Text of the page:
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Tuesday, 13 March 2012

On the Indwelling of the Holy Trinity: thoughts for Lent

Theophoroi” or God-bearers. When was the last time you heard a sermon on the Indwelling of the Trinity? I referred to this Truth of the Catholic Church before on this blog, but I return to it today after several discussions with lay friends who had never heard of this before.

Garrigou-Lagrange is my basis for explanation, but we have the Fathers of the Church, and the Scriptures as the foundation of all following teaching. The great Dominican synthesizes centuries of teaching. I am not going to emphasize the Indwelling of the Trinity is all created things, but in the specific soul which is Baptized into Christ. Garrigou-Lagrange notes the Scriptures relating to the Coming of the Spirit in the Gospels, and particularly the Priestly Prayer of Christ in the Gospel of John. But, I want to move on from the references to the Holy Spirit and comment on the Indwelling of the entire Trinity, the Father, the Son and the Holy Ghost. But, before I do that, I want to look at Garrigou-Lagrange's shedding light on the foundations necessary for this Indwelling.

Obviously, only those who are Baptized, and I capitalize the word for emphasis, have this Indwelling. But, there is more to the Life of God in each one of us than the first Sacrament of Initiation. The spiritual writer notes St. Thomas Aquinas, stating, that Pope Leo XIII (why is he not canonized?) used Thomistic explanations in his encyclical on the Holy Spirit Divinun illud munus: For God is in all things by His essence, power, and presence, according to His one common mode, as the cause existing in the effects which participate In His goodness. Above and beyond this common mode, however, there is one special mode belonging to the rational nature wherein God is said to be present as the object known is in the knower, and the beloved in the lover. And since the rational creature by its own operation of (supernatural) knowledge and love attains to God Himself, according to this special mode, God is said not only to exist in the rational creature, but also to dwell therein as in His own temple. So no other effect can be put down as the reason why the divine Person is in the rational creature in a new mode, except sanctifying grace. . . . Again, we are said to possess only what we can freely use or enjoy: but to have the power of enjoying the divine Person can only be according to sanctifying grace.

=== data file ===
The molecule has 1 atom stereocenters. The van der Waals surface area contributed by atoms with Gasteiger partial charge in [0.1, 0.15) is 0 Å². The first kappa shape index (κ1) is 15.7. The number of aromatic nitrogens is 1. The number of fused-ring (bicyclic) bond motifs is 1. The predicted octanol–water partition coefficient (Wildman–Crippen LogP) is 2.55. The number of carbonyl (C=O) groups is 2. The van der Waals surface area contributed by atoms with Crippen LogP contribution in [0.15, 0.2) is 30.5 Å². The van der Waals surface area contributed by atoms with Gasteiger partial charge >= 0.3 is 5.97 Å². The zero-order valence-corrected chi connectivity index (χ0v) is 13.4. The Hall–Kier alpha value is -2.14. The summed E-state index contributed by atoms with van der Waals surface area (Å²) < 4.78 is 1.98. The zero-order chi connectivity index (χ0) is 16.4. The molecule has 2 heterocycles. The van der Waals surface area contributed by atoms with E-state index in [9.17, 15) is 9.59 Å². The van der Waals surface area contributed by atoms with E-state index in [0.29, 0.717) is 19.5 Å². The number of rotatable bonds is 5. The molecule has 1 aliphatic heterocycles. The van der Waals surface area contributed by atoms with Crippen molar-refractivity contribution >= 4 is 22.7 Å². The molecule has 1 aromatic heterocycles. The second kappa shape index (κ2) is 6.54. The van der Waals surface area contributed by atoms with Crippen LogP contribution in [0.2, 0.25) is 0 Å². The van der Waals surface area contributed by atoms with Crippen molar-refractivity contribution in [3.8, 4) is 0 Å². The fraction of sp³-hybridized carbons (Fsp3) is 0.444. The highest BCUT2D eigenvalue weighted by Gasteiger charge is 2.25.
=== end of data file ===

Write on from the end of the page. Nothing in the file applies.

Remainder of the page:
The great heresies of our time deny the need for sanctifying grace for salvation or for spiritual growth. Someone commented to me one time that to “be good” was the only thing necessary to get to heaven. Sadly, this is not the case, nor are the young taught, even in so-called Catholic schools, the real need for the Sacraments.

Notice in the above selection that the term “rational” in relationship to human nature is clearly delineated. Why? Catholicism stresses knowing God and loving Him, not merely experiencing Him in some sort of Quietist or Pentecostal manner. Do we not want to know everything about a person we love? Do we not want to find out all about that person? That sanctifying grace moves us to knowledge of the Indwelling of the Trinity demands that we receive the Sacraments on a regular basis. Without sanctifying grace, the initial gift of God at Baptism is starved of spiritual food.

Garrigou-Lagrange is clear that we all share in the Indwelling of the Trinity, only in degrees. This is true not only of all of us, but of the saints. The saint who has the fullness of the Indwelling of the Trinity is, of course, the Theotokos, the Mother of God. That the Doctors of the Church exhibit this rational knowledge and are God-bearers in a smaller sense than Mary, Mother of God, indicates a degree of holiness. But, Garrigou-Lagrange shows us over and over again, that all are called to such holiness, albeit in different degrees. God-bearers is the term quoted from St. Ignatius of Antioch, who used the term “theophoroi” or God-bearers. This term applies to us, the members of the Church Militant today, in 2012. I include an icon of St. Joseph of Arimathea, who brought Christ and the Grail to England. He, indeed, is a model God-bearer. To be continued...